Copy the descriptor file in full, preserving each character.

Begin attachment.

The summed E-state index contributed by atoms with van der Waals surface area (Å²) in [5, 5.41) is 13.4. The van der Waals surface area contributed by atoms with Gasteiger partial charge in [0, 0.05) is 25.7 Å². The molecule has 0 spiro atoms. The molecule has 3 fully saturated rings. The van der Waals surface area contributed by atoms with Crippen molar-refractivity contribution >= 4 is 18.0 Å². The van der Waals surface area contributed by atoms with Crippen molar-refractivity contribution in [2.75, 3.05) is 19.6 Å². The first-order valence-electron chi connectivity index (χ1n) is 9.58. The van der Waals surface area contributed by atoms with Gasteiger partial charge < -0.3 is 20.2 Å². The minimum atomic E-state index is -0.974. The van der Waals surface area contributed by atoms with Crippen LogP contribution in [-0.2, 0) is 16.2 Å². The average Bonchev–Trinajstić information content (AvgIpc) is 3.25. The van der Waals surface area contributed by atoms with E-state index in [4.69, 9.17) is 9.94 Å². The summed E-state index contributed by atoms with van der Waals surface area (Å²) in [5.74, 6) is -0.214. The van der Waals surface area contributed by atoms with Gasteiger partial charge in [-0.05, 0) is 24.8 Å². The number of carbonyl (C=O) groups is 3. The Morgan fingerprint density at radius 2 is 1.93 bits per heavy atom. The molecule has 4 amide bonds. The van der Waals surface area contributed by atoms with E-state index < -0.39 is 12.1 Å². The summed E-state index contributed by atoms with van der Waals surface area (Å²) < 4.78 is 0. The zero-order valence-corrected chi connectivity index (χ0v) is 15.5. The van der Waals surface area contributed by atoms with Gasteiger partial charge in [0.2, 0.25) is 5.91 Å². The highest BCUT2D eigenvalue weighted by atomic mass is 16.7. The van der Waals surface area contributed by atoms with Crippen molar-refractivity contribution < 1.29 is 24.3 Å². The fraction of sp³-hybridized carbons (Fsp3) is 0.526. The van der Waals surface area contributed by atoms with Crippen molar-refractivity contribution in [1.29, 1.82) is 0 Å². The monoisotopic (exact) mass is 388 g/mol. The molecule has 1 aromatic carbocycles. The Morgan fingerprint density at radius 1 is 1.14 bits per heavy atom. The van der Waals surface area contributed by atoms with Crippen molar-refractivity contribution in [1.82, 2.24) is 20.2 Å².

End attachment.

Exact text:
The summed E-state index contributed by atoms with van der Waals surface area (Å²) in [5, 5.41) is 13.4. The van der Waals surface area contributed by atoms with Gasteiger partial charge in [0, 0.05) is 25.7 Å². The molecule has 0 spiro atoms. The molecule has 3 fully saturated rings. The van der Waals surface area contributed by atoms with Crippen molar-refractivity contribution >= 4 is 18.0 Å². The van der Waals surface area contributed by atoms with Crippen molar-refractivity contribution in [2.75, 3.05) is 19.6 Å². The first-order valence-electron chi connectivity index (χ1n) is 9.58. The van der Waals surface area contributed by atoms with Gasteiger partial charge < -0.3 is 20.2 Å². The minimum atomic E-state index is -0.974. The van der Waals surface area contributed by atoms with Crippen LogP contribution in [-0.2, 0) is 16.2 Å². The average Bonchev–Trinajstić information content (AvgIpc) is 3.25. The van der Waals surface area contributed by atoms with E-state index in [4.69, 9.17) is 9.94 Å². The summed E-state index contributed by atoms with van der Waals surface area (Å²) in [5.74, 6) is -0.214. The van der Waals surface area contributed by atoms with Gasteiger partial charge in [-0.05, 0) is 24.8 Å². The number of carbonyl (C=O) groups is 3. The Morgan fingerprint density at radius 2 is 1.93 bits per heavy atom. The molecule has 4 amide bonds. The van der Waals surface area contributed by atoms with E-state index < -0.39 is 12.1 Å². The summed E-state index contributed by atoms with van der Waals surface area (Å²) < 4.78 is 0. The zero-order valence-corrected chi connectivity index (χ0v) is 15.5. The van der Waals surface area contributed by atoms with Gasteiger partial charge in [0.2, 0.25) is 5.91 Å². The highest BCUT2D eigenvalue weighted by atomic mass is 16.7. The van der Waals surface area contributed by atoms with Crippen molar-refractivity contribution < 1.29 is 24.3 Å². The fraction of sp³-hybridized carbons (Fsp3) is 0.526. The van der Waals surface area contributed by atoms with Crippen molar-refractivity contribution in [1.29, 1.82) is 0 Å². The monoisotopic (exact) mass is 388 g/mol. The molecule has 1 aromatic carbocycles. The Morgan fingerprint density at radius 1 is 1.14 bits per heavy atom. The van der Waals surface area contributed by atoms with Crippen molar-refractivity contribution in [1.82, 2.24) is 20.2 Å².